Journal Entry Questions

Chapter 4 Review

  1. Identify the different types of audience.
  2. Explain how to adapt your argument to your target audience.
  3. Identify the five components of the classical argument.
  4. Explain how to distinguish denotative and connotative meanings of words.
  5. Describe the need for language to be concrete.
  6. Identify the major figures of speech.
  7. Describe the importance of avoiding clichés and unnecessary eurphemisms.
  8. Know when to define technical terms.

Chapter 4 Reader Questions: “The Fast-Food Factories: McJobs are Bad for Kids”

  1. Locate the claim or thesis statement and summarize the main ideas.
  2. What kind of audience is the writer addressing? Neutral? Friendly? Hostile? What evidence can you find to support this?
  3. Does the writer attempt to present a balanced picture to the audience? Provide examples.
  4. Does the writer convey a positive attitude toward the audience? Does the writer antagonize the audience? If so, how?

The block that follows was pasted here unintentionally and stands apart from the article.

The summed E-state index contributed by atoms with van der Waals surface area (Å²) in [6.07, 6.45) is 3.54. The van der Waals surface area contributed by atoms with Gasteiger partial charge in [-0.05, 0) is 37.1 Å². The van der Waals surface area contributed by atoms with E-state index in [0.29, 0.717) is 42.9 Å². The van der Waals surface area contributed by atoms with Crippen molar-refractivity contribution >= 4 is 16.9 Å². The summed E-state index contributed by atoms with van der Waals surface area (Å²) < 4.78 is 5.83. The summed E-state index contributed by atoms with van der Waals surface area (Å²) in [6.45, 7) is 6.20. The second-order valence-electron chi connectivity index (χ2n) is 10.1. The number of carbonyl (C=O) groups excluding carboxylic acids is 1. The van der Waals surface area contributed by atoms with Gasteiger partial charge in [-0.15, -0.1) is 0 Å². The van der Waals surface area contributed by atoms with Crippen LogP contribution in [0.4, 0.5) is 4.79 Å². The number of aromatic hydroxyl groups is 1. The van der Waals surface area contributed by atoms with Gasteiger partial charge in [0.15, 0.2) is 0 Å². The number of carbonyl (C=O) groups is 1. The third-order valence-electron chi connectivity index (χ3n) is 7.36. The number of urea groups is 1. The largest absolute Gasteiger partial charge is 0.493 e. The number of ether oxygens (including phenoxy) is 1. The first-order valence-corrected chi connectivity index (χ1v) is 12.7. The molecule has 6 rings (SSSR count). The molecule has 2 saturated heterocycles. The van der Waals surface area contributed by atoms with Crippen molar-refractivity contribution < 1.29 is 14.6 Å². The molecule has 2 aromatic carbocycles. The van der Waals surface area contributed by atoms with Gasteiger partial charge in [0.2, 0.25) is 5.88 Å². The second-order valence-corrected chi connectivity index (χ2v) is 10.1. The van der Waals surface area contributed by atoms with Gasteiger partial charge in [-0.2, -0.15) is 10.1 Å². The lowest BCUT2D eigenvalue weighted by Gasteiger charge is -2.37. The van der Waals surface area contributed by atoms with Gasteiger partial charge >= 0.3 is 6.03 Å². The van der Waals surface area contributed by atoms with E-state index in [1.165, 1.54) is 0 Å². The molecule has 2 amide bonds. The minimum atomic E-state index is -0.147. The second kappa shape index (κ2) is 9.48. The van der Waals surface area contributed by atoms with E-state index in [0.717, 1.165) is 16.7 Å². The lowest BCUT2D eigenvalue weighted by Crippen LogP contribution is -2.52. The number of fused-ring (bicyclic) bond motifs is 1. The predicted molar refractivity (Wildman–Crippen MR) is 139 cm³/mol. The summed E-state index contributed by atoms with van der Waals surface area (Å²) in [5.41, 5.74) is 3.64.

5. Has the writer committed any of the logical fallacies discussed in the textbook? If so, provide examples and how would you correct them?
  6. How well does the writer establish common ground with the audience?
  7. What is the purpose of the essay? How effectively does the writer accomplish this purpose?
  8. Rewrite the following paragraph to eliminate the cliches and trite expressions.

It is not that we don’t care about what goes on up in space; it’s that the vast majority of red-blooded Americans are hard put to see what these untold billions of dollars can do. While great strides have been made in space research, we ask ourselves: Is life any safer? Are material goods all the more abundant? Are we living to a ripe old age because of these vast expenditures? Beyond the shadow of a doubt, the answer is a resounding no. Those in Congress with a vested interest need to be brought back to reality, for the nation’s pressing problems of crime, homelessness, and unemployment, are right here on Mother Earth. Nothing is sacred including the budget for NASA, which should follow the footsteps of other programs and be slashed across the board. Yes, that will be a rude awakening to some who will have to bite the bullet, but there are just so many tax dollars to go around. And in the total scheme of things, wasting it on exploring the depths of outer space is not the way it should be.

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